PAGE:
Tina Turner appeared on the second cover of ‘Rolling Stone’ on November 23rd, 1967 — the first frontwoman in the publication’s history. Now ‘Tina,’ the musical based on her life and music, opens on Broadway November 7th. In anticipation of the queen of rock & roll’s Broadway debut, Turner — who turns 80 years old on November 26th — penned this personal essay for ‘Rolling Stone’.
I remember the way I felt the first time I came to New York in 1960 to perform at the Apollo Theater. I was so excited to see the buildings — taller than any buildings I had seen before — that I was practically hanging out of the car window, shouting “New York!” The city had a special light, almost golden. And the people! I loved to read fashion magazines, and the women in the city looked as if they had stepped right out of the pages. Beautiful! The sounds, the energy … I loved it all. Even the hot dogs tasted a little bit better than they did at home. It was a special place, and it made me feel special just to be there.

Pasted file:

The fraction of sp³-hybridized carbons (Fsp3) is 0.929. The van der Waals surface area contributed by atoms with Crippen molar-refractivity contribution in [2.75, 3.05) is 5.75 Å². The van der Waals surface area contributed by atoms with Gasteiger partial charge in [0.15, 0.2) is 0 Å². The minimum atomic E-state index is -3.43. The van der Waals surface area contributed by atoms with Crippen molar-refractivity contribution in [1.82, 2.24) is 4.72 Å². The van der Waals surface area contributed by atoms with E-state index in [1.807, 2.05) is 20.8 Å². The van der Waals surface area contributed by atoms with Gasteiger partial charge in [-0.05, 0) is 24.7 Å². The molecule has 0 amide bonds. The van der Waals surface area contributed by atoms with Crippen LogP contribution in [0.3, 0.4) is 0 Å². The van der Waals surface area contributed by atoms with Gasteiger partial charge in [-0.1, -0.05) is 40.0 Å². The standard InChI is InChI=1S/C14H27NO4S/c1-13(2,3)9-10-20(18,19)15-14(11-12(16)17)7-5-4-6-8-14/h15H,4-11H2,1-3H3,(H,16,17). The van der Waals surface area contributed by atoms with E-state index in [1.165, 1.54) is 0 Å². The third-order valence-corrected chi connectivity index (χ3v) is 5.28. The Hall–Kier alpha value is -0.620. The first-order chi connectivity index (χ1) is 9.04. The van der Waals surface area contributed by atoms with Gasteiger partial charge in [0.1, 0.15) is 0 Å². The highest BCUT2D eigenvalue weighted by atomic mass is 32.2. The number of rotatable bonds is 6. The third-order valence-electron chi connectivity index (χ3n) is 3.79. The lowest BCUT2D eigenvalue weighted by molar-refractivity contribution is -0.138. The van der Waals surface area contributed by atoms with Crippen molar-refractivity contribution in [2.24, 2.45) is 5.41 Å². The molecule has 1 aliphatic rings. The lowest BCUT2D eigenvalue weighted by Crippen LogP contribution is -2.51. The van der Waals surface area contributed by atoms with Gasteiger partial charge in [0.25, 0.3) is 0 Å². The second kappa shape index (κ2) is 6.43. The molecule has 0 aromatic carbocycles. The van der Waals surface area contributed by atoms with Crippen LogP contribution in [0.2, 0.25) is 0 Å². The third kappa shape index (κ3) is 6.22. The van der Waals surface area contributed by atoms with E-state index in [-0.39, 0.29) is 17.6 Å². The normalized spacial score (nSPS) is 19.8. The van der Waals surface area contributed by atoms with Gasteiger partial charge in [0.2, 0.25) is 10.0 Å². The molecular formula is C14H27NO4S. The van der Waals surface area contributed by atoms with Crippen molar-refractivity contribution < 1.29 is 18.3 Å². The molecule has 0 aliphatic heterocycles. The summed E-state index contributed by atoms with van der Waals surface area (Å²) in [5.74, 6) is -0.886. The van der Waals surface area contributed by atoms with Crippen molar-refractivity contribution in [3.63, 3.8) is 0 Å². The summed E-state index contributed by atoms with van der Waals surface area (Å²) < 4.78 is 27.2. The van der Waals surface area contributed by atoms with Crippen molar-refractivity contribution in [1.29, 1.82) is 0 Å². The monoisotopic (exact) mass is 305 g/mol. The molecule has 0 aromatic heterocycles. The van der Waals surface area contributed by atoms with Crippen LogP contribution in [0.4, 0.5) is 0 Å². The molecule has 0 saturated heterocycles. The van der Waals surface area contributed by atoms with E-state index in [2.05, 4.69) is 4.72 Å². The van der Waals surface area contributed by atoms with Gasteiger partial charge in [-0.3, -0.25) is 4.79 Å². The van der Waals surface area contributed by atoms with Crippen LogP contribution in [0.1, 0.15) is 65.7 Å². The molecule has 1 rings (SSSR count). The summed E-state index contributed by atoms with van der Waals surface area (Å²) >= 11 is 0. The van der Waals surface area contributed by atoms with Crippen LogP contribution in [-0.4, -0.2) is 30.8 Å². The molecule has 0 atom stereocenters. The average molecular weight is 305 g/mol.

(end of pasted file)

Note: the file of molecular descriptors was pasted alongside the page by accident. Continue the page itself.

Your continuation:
I’m just as excited about Tina coming to Broadway. I’ll tell you that my enthusiasm for doing a show based on my life was hard-won. The first time I heard the idea from my husband, I told him: “No, I’m not interested. No. No. No.” I didn’t feel like talking about that stuff from the past because it gave me bad dreams. I was just settling into retirement, a newlywed, content to be Mrs. Erwin Bach, and the last thing on my mind was working anywhere but in my garden. But Erwin had other plans. I was battling several medical problems at the time, and he wisely knew that working on the show would be a healthy distraction for me, as much as I wanted to do absolutely nothing.